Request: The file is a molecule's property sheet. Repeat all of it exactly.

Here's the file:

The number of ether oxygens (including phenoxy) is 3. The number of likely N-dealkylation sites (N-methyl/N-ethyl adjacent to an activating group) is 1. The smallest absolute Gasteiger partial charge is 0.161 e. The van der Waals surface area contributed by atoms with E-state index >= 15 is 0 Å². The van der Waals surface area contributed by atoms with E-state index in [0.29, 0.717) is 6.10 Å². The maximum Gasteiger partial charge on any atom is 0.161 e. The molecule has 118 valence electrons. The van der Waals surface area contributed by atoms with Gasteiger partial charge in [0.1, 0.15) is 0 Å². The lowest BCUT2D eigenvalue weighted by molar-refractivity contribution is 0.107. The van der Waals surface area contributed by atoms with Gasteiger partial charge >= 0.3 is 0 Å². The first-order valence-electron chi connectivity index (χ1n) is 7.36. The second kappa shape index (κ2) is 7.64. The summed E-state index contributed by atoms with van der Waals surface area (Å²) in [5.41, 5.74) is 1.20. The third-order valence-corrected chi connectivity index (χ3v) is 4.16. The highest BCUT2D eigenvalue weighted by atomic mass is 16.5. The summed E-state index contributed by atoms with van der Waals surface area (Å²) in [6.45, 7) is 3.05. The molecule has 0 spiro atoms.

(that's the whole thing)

The number of ether oxygens (including phenoxy) is 3. The number of likely N-dealkylation sites (N-methyl/N-ethyl adjacent to an activating group) is 1. The smallest absolute Gasteiger partial charge is 0.161 e. The van der Waals surface area contributed by atoms with E-state index >= 15 is 0 Å². The van der Waals surface area contributed by atoms with E-state index in [0.29, 0.717) is 6.10 Å². The maximum Gasteiger partial charge on any atom is 0.161 e. The molecule has 118 valence electrons. The van der Waals surface area contributed by atoms with Gasteiger partial charge in [0.1, 0.15) is 0 Å². The lowest BCUT2D eigenvalue weighted by molar-refractivity contribution is 0.107. The van der Waals surface area contributed by atoms with Gasteiger partial charge >= 0.3 is 0 Å². The first-order valence-electron chi connectivity index (χ1n) is 7.36. The second kappa shape index (κ2) is 7.64. The summed E-state index contributed by atoms with van der Waals surface area (Å²) in [5.41, 5.74) is 1.20. The third-order valence-corrected chi connectivity index (χ3v) is 4.16. The highest BCUT2D eigenvalue weighted by atomic mass is 16.5. The summed E-state index contributed by atoms with van der Waals surface area (Å²) in [6.45, 7) is 3.05. The molecule has 0 spiro atoms.